Gonzalo Guerrero – The First European To Make Belize His Home
Statue by Raúl Ayala Arellano in Akumal, Quintana Roo commemorating Gonzalo Guerrero.
Without a terrible shipwreck and a harrowing set of experiences that followed, the unique ethnic group known as Mestizos wouldn’t exist today. The story of Gonzalo Guerrero exists in stark contrast to the later interactions between Europeans and locals. And it reveals a portrait of the Maya people that’s more nuanced and sophisticated than the traditional narrative of colonizers would have us believe. And it all started with a Spanish ship crashing off the Yucatan Peninsula.
The Trials of Gonzalo Guerrero
When Gonzalo Guerrero found himself on the shores of Belize, it wasn’t by choice. By 1511, he was a skilled conquistador who had demonstrated his talent with both a sword and his golden tongue — but his skills couldn’t save him from the whims of the Caribbean Sea. He was one of only 15 survivors when the ship Valdivia — which was shipping slaves and gold — crashed against the short of Northern Belize, and the Spanish warrior found himself a captive of the local Mayas. Thus began a period of slavery for Guerrero. The other survivors died around him until only himself and one other remained. They would escape their original captors only to end up in the company of other tribes who treated them better but considered them as slaves still. Both of these men would eventually assimilate into the culture of the Maya. When the Spanish conquest of Mexico began in 1819, the other survivor would flee back to Spain. Guerrero would stay among his captors. It wasn’t for a lack of trying on the part of the Spanish. Hernán Cortés, who would bring much of Mexico under the heel for the Spanish Empire, offered Guerrero a position among his army. It’s an offer that Guerrero — who had at this point had already adopted the piercings and facial tattoos popular among the Maya — refused directly.
Finding a New Place in Life
Slavery didn’t last forever, and a liberated Guerrero eventually found himself catching the eye of a man known as Nachan Can. As the leader of the region of Chactemal, he was a powerful individual — and he recognized the value that this soldier from across the seas could offer him. Between the time of his capture and the arrival of Cortés, Guerrero had become an accepted war chief and had fully embraced the clothing and customs of the Maya. So close was the bond that Nachan Can offered Guerrero the hand of his daughter — Princess Zazil Há — in marriage. For two decades, Guerrero would fight against his former kinsman on behalf of the people that the Spanish sought to subjugate. He understood that he wasn’t simply fighting to help his chosen tribe secure their homes. He was protecting his own home, including his wife and the three sons that they had together.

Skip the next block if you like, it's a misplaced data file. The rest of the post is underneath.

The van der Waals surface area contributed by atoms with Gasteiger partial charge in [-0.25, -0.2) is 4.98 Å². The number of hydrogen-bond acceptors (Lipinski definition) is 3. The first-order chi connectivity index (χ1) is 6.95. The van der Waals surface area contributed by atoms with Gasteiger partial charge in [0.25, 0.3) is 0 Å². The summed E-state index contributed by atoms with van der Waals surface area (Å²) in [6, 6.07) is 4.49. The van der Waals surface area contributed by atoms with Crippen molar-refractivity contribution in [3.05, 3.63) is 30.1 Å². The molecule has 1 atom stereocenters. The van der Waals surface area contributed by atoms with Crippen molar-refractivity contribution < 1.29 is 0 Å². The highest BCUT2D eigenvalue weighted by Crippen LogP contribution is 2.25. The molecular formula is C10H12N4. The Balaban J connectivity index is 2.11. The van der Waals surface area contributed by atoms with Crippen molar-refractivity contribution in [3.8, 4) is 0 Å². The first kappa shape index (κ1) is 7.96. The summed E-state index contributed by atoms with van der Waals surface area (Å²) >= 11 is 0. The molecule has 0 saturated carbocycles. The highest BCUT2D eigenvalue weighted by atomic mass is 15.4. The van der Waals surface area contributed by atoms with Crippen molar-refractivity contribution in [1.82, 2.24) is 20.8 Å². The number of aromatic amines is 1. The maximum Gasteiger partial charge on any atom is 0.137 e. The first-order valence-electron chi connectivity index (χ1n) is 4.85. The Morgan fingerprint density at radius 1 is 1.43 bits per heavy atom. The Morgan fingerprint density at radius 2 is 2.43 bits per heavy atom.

The Legacy of Gonzalo Guerrero
The Spanish saw Gonzalo Guerrero as a traitor, and it’s true that his valiant attempts to turn the tide of the Spanish conquest was ultimately futile. By 1532, Guerrero had been declared dead. The body of a naked and heavily tattooed European was found among the bodies of a battle in Çiçumba. Still loyal to Chactemal, Guerrero had arrived with 50 war canoes to help neighboring Çiçumba repel the invasion. He was only about 60 years old when he died, and much of his time before the shipwreck is unknown — either due to the simple passing of time or destruction of records on the part of the contemporary Spanish government.
Today, no first-person records from Gonzalo Guerrero exist. But while it’s said that history is written by the victors, the legacy of Guerrero’s heroics extends well beyond the pages of any book. As the first known Spanish man to wed and reproduce with a Maya woman, their three children are effectively the first Mestizos anywhere. Today, roughly half of Belize’s residents are of Mestizo heritage, and that rises to about 60% when you talk about Central America. And while this blending of cultures, unfortunately, came through a campaign of conquering that ran contradictory to Guerrero’s ideals, he and his bloodline represent the hope that indigenous American and European customs and sensibilities can work in conjunction with one another rather than being a dynamic of antagonistic subjugation.
Today, Belize is experiencing a similar migration. North Americans and Europeans, in particular, are recognizing the cultural richness and the natural beauty of this Caribbean nation, but they’re just the latest in a history of migrants that include the Afro-Caribbean Garifuna, the Mennonites, and the Chinese who have each added their own individual spice to the giant mixing pot that constitutes this country. Today’s Belize is a victory for the legacy of Gonzalo Guerrero and Zazil Há — a reminder that we become stronger when we welcome each other with open arms.